I am looking for love this IDAHOT (International Day Against Homophobia, Transphobia, and Biphobia), May 17th.
IDAHOT is a worldwide campaign to highlight the various challenges that LGBTIQ*-identifying persons experience, to showcase the hate, stigma, and violence they face.
I have been observing IDAHOT for over ten years. And by now, I think IDAHOT is not just about combating hate with Pride marches and stigma with gay award shows, but perhaps, combating the hate with love. Simplistic, yet effective.
Replace hate with love
I have had several relationships in the past. The longest one lasted almost four years, and it took me another two years before I could get over him. I got a dog, Esperanza, to replace him, but that did not work. He got a goldfish to replace me, but it did not work either. I am jealous as he is now dating someone else – while I am spending cold nights alone over a cup of hot Bournvita, socks pulled up to my knees and a month’s supply of movies on hand.
On the professional side, I have countered homophobia using ‘armchair,’ and ‘airport’ activism. ‘Armchair’ activism means sitting behind a desk, writing brilliant proposals, sending it to donor X, and get funding. ‘Airport’ activism, on the other hand, is more practical – it’s the marches on the street, the interviews, the demos, and other hands-on activities.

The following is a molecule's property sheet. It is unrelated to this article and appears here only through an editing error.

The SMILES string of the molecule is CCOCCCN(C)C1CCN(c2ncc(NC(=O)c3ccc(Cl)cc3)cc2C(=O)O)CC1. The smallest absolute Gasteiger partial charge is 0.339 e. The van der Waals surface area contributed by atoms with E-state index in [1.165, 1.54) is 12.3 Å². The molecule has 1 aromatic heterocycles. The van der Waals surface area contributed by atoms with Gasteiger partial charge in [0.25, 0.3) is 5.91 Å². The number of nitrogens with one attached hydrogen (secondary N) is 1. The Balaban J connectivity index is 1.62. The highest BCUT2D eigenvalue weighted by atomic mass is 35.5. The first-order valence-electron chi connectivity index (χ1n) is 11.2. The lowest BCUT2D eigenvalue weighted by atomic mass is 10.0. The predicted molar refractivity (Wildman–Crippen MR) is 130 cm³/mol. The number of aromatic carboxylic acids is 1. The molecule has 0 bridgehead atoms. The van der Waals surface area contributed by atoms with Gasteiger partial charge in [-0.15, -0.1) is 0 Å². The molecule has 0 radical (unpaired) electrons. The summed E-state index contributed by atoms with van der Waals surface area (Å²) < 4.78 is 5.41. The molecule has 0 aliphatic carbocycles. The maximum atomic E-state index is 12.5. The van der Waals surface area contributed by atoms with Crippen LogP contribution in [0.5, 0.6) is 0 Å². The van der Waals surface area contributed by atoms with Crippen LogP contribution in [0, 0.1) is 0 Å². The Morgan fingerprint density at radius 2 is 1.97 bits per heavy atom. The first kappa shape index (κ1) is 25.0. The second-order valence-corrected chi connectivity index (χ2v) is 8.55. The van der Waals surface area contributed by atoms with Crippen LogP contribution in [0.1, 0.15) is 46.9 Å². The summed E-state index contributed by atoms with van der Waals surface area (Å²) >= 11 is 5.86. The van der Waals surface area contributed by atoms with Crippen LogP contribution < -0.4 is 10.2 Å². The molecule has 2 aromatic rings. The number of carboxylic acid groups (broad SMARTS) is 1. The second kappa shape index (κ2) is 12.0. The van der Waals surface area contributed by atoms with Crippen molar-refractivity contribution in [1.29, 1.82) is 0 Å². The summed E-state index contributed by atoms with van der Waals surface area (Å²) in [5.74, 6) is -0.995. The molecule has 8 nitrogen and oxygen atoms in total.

Both work. But both fail to grasp that homophobia can’t be defeated by proposals or picketing, but by love.
Life plan: falling in love
It’s easy to forget that. Even I did. Several years ago, as I enjoyed a drink, I wrote down my life’s plan. A list of goals I wanted to achieve when I reached a certain age. But I forgot one crucial point: I forgot that I wanted to fall in love.
We can fight hate more; we can make people understand us more, and we can break down barriers, if we show that our love is valid, beautiful, but most importantly innate.
No message is more powerful than love: two men or two women, or a man and a woman. Or whatever they identify as. It doesn’t matter, as long as there is love.
So, here is how I am going to mark IDAHOT this year: I will walk around the major roads of Nairobi. I will look around at the windows of buses for ‘the one.’ I have pictured it already: it will a rainy afternoon, he will be gazing out of the bus window, staring at the raindrops. I will be at the bus stage, umbrella in hand. And then I will raise my head, just as the bus is passing, our eyes will meet, and deep inside, our hearts will stir.
And then I will run to him, with my phone number on a piece of paper, hand it to him, and then walk away smiling.
If you are the one, kindly call back. I am waiting.
*Lesbian, gay, bisexual, transgender, intersex, and questioning/queer people